I will always remember the phone conversation. The church treasurer told me that she is the only person to know when someone is about to leave the church. In such cases, the giving stops before the involvement does. Secrecy around giving means that the pastor doesn’t know what is going on. Recalling the conversation still makes me sad. The knowledge of who is leaving the church is a heavy burden for one treasurer to carry alone.
When someone stops giving to their church, it is likely a pastoral care moment. Job loss? Marriage problems? Financial troubles? Illness? It could be an expression of anger at the church too. If someone stopped singing in the choir or volunteering at the food bank, folks from church might check in to see if everything is okay. But if someone stops giving (or never gives at all), the church doesn’t respond.
I do stewardship webinars for church folks and I learn so much - the questions are excellent. Recently someone asked me, “should I ask my terminally ill parishioner for a bequest?” Imagine answering that one in real time. I prayed fast. The best time to have the planned giving conversation would have been as part of a group conversation with the whole congregation. So that minister will also need to pray fast and rely on God’s guidance. I’ve been a pastor and I’ve been at that bedside moment. The conversation I’d like to have with my dying parishioner is thank-you. Thank you for your faithful giving to this church over many years. Thank you for your prayers, for your caring, for the jars of soup and the cookies. I’m so grateful that we will be able to keep saying your name and to continue to say thank you as we thank God for your bequest too.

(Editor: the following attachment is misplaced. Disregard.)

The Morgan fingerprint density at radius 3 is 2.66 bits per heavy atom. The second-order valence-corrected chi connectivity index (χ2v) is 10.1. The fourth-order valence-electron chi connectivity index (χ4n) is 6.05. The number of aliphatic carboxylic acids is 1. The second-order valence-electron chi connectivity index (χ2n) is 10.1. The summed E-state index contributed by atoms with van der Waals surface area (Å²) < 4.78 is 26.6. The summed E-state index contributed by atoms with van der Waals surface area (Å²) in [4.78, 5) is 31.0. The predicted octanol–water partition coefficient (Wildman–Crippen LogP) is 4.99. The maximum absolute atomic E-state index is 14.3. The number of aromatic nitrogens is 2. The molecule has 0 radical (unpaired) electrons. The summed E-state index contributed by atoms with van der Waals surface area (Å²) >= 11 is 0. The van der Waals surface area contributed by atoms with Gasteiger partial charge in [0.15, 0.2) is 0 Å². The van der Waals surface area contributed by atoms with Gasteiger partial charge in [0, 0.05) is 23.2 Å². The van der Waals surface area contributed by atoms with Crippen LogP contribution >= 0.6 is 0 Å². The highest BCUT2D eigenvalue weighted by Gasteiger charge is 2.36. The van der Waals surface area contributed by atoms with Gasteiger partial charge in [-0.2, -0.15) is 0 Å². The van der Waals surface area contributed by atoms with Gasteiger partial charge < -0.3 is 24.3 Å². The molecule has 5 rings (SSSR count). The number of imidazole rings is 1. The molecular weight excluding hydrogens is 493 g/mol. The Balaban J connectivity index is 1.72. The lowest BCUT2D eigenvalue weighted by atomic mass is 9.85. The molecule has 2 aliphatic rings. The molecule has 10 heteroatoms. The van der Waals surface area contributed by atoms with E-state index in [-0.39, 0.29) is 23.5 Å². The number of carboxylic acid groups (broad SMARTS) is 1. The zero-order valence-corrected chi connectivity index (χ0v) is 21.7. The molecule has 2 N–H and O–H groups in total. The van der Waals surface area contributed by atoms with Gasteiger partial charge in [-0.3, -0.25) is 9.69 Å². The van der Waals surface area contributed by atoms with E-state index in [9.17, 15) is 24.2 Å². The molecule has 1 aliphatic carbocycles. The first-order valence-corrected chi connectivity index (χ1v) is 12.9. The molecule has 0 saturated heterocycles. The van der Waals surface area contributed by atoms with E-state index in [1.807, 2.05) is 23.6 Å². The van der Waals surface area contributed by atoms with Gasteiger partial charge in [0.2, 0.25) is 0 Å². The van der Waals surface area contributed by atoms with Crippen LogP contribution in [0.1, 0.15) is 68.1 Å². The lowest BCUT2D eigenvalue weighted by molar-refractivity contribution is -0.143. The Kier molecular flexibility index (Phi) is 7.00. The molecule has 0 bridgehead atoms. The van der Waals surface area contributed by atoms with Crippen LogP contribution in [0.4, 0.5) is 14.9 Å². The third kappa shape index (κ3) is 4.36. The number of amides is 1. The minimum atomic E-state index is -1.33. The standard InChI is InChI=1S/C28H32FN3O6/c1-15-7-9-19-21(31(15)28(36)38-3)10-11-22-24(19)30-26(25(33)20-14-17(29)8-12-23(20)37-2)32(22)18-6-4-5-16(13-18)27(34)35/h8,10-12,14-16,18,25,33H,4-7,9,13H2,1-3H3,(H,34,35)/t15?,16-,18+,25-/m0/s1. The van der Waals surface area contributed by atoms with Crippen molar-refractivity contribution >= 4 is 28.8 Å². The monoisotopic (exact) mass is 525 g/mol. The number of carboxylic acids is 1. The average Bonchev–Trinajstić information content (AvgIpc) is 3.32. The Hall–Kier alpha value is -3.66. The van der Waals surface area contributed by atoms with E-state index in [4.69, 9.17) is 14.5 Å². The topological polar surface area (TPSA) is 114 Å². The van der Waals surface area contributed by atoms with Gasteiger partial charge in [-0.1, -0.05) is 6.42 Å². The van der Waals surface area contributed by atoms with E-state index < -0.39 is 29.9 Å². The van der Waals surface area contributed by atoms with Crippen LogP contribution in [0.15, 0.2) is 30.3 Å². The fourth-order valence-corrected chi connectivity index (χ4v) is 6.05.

For a pastor to have this final thank-you conversation, she would need to know if that person gave to the church. (Usually there’s 20 to 40% of church members who don’t give, so it can’t be assumed.)
Many Christian leaders - folks whom I respect a great deal - have trouble with the idea of pastors knowing about who gives. A concern I’ve heard a lot is that if pastors know about giving, they will treat people differently. This is true, just as a pastor should treat the couple who just had a miscarriage differently than the couple with a new baby. Pastors have such intimate involvements with people in the church. Life, death, loss. Why is money off limits?
One person wondered how a pastor could address someone’s adultery if the pastor knew that person was a big giver. I don’t know the statistics on adultery among women in their 80s but I think it’s a low risk, all things considered.
That said, I’m not here to pile more on pastors’ plates. I’ve heard concerns of financial abuse. Our church has a sexual abuse policy which includes having windows on Sunday School room doors, including the pastor’s door. We value transparency. So there needs to be ways to handle money both to honour God and to honour people (2 Cor 8:20-21). I’m still thinking this through. For starters, I would want to check in with the pastor. Is he in debt? Does she owe $45,000 in student loans? Henri Nouwen writes about The Wounded Healer - the idea that Christians can’t minister to others until their own wounds are tended. So pastor’s fiscal health might be one starting place in the pastors and money discussion.
Silence and secrecy around money in church gives money more power than it deserves. The spiritual discipline of giving is part of Christian discipleship, and discipleship teaching requires conversation. I hope pastors can be part of that discipleship conversation.